Dr. Gregory Cason [30:17]
It is, the minute you introduce that doubt, people are gonna start doubting other things you say. So yeah, it’s really important not to do that.
Dr. Russell Strickland [30:24]
Exactly. Right. Well, so it’s been an interesting transition, I would say from wanting to be a psychologist, all a Bob Newhart character, who I don’t remember what his name was, I think it was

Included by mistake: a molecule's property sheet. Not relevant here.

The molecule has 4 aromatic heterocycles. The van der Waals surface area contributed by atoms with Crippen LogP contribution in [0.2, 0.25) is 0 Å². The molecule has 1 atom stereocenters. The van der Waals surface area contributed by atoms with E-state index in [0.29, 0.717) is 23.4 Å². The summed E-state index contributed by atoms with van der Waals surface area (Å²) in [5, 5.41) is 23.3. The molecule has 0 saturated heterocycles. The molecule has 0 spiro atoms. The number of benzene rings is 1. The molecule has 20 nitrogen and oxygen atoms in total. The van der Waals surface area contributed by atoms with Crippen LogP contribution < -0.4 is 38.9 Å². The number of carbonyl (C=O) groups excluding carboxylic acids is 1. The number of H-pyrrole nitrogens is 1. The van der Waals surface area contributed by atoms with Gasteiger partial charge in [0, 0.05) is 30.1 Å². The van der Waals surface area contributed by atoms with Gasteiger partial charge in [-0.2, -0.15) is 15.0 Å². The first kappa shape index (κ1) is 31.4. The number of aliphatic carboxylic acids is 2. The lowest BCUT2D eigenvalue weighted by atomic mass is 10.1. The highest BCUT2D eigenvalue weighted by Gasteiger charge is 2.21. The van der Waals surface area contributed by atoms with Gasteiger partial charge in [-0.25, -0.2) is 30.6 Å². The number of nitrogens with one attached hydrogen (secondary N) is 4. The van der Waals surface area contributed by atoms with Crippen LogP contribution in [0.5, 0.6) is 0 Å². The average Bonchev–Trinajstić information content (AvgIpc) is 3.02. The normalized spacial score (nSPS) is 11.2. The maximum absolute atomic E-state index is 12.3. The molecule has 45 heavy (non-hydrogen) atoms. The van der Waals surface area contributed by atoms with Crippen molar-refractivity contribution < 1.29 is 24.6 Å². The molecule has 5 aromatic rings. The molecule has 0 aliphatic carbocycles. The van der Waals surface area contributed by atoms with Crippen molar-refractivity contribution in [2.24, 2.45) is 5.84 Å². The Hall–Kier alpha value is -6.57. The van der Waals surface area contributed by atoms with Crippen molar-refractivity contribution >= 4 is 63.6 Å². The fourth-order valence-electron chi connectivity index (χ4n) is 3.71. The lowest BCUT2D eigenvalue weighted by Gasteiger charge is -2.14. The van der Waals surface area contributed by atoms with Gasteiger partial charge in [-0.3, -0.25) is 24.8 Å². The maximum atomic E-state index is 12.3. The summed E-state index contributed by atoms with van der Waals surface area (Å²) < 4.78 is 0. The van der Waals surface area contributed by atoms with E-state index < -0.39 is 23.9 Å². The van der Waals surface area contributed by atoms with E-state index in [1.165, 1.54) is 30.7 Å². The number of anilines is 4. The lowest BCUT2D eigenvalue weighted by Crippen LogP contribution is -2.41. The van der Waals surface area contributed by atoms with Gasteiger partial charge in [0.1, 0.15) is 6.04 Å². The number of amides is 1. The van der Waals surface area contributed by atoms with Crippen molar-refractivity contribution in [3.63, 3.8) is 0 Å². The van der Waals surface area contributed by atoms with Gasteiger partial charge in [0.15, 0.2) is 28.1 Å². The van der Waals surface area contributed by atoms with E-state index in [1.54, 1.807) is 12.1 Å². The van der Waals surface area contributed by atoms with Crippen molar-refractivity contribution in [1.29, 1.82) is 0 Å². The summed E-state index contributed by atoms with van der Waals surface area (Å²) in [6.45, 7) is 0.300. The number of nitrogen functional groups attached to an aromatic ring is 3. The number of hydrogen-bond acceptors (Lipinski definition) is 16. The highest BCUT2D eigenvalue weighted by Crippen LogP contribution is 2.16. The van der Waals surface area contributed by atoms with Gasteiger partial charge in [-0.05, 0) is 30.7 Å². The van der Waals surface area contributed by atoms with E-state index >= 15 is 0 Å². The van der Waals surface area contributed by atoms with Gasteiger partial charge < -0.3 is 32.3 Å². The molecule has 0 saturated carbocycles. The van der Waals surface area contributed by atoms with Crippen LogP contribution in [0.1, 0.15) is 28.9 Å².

Dr. Gregory Cason [30:36]
Bought up was Bob, Bob something, but it was yeah.
Dr. Russell Strickland [30:40]
I think was Bob Newhart in the second show. But it was something else in the first one if I remember. But anyway, to the things that you’re doing now seems to be a little bit of a of a little little different than what Bob did back then. So how did what was it like after you graduated?
Dr. Gregory Cason [30:59]
Ah, well, you know what, first of all, I can say, whatever you whatever you plan on probably won’t happen. Unless you’re very, very
Dr. Russell Strickland [31:09]
Don’t shut yourself off to possibilities, because there’s so many possibilities out there.
Dr. Gregory Cason [31:13]